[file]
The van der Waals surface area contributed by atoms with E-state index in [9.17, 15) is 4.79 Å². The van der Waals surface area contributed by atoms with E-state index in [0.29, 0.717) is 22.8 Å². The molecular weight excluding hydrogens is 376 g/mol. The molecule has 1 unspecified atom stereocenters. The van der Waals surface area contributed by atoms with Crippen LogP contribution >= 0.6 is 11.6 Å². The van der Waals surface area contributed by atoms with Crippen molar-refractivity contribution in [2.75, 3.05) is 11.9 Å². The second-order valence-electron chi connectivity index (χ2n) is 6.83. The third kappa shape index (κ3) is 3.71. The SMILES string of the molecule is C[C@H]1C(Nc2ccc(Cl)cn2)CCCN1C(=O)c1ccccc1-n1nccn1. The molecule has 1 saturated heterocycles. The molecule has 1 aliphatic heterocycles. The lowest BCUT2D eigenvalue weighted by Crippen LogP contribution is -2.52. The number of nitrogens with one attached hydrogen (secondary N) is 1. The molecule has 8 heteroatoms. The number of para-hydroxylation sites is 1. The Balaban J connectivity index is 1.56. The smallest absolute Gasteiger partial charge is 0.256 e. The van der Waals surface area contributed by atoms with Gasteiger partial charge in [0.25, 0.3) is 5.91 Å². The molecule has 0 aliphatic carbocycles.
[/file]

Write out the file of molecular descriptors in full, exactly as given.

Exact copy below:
The van der Waals surface area contributed by atoms with E-state index in [9.17, 15) is 4.79 Å². The van der Waals surface area contributed by atoms with E-state index in [0.29, 0.717) is 22.8 Å². The molecular weight excluding hydrogens is 376 g/mol. The molecule has 1 unspecified atom stereocenters. The van der Waals surface area contributed by atoms with Crippen LogP contribution >= 0.6 is 11.6 Å². The van der Waals surface area contributed by atoms with Crippen molar-refractivity contribution in [2.75, 3.05) is 11.9 Å². The second-order valence-electron chi connectivity index (χ2n) is 6.83. The third kappa shape index (κ3) is 3.71. The SMILES string of the molecule is C[C@H]1C(Nc2ccc(Cl)cn2)CCCN1C(=O)c1ccccc1-n1nccn1. The molecule has 1 saturated heterocycles. The molecule has 1 aliphatic heterocycles. The lowest BCUT2D eigenvalue weighted by Crippen LogP contribution is -2.52. The number of nitrogens with one attached hydrogen (secondary N) is 1. The molecule has 8 heteroatoms. The number of para-hydroxylation sites is 1. The Balaban J connectivity index is 1.56. The smallest absolute Gasteiger partial charge is 0.256 e. The van der Waals surface area contributed by atoms with Gasteiger partial charge in [0.25, 0.3) is 5.91 Å². The molecule has 0 aliphatic carbocycles.